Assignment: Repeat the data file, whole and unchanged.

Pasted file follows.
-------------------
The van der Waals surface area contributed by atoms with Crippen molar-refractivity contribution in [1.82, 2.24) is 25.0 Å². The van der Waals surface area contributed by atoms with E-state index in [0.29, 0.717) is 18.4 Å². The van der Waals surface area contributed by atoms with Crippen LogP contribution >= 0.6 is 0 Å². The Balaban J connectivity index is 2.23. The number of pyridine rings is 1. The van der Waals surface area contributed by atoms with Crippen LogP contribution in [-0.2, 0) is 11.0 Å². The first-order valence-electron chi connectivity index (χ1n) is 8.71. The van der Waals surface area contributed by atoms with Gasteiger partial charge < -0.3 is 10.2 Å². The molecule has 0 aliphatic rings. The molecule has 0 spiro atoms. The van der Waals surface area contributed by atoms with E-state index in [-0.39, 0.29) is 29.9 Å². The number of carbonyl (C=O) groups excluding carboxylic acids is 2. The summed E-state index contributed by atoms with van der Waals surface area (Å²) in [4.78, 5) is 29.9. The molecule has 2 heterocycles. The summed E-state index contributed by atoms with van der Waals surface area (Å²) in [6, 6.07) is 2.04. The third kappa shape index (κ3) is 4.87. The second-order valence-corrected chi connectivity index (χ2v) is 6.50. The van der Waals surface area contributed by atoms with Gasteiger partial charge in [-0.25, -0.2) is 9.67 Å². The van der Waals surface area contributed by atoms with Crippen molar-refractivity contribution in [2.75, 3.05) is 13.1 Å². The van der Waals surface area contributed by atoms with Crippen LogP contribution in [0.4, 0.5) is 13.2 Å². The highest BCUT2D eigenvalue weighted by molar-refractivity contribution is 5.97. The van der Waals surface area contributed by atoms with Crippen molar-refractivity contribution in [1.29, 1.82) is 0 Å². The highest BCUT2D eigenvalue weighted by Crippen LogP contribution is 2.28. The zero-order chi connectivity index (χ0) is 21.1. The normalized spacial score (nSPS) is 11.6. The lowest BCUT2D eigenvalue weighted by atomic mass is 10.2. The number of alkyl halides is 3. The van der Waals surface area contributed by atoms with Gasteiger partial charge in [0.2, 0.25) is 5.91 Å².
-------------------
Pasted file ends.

The van der Waals surface area contributed by atoms with Crippen molar-refractivity contribution in [1.82, 2.24) is 25.0 Å². The van der Waals surface area contributed by atoms with E-state index in [0.29, 0.717) is 18.4 Å². The van der Waals surface area contributed by atoms with Crippen LogP contribution >= 0.6 is 0 Å². The Balaban J connectivity index is 2.23. The number of pyridine rings is 1. The van der Waals surface area contributed by atoms with Crippen LogP contribution in [-0.2, 0) is 11.0 Å². The first-order valence-electron chi connectivity index (χ1n) is 8.71. The van der Waals surface area contributed by atoms with Gasteiger partial charge < -0.3 is 10.2 Å². The molecule has 0 aliphatic rings. The molecule has 0 spiro atoms. The van der Waals surface area contributed by atoms with E-state index in [-0.39, 0.29) is 29.9 Å². The number of carbonyl (C=O) groups excluding carboxylic acids is 2. The summed E-state index contributed by atoms with van der Waals surface area (Å²) in [4.78, 5) is 29.9. The molecule has 2 heterocycles. The summed E-state index contributed by atoms with van der Waals surface area (Å²) in [6, 6.07) is 2.04. The third kappa shape index (κ3) is 4.87. The second-order valence-corrected chi connectivity index (χ2v) is 6.50. The van der Waals surface area contributed by atoms with Gasteiger partial charge in [-0.25, -0.2) is 9.67 Å². The van der Waals surface area contributed by atoms with Crippen molar-refractivity contribution in [2.75, 3.05) is 13.1 Å². The van der Waals surface area contributed by atoms with Crippen LogP contribution in [0.4, 0.5) is 13.2 Å². The highest BCUT2D eigenvalue weighted by molar-refractivity contribution is 5.97. The van der Waals surface area contributed by atoms with Crippen molar-refractivity contribution in [1.29, 1.82) is 0 Å². The highest BCUT2D eigenvalue weighted by Crippen LogP contribution is 2.28. The zero-order chi connectivity index (χ0) is 21.1. The normalized spacial score (nSPS) is 11.6. The lowest BCUT2D eigenvalue weighted by atomic mass is 10.2. The number of alkyl halides is 3. The van der Waals surface area contributed by atoms with Gasteiger partial charge in [0.2, 0.25) is 5.91 Å².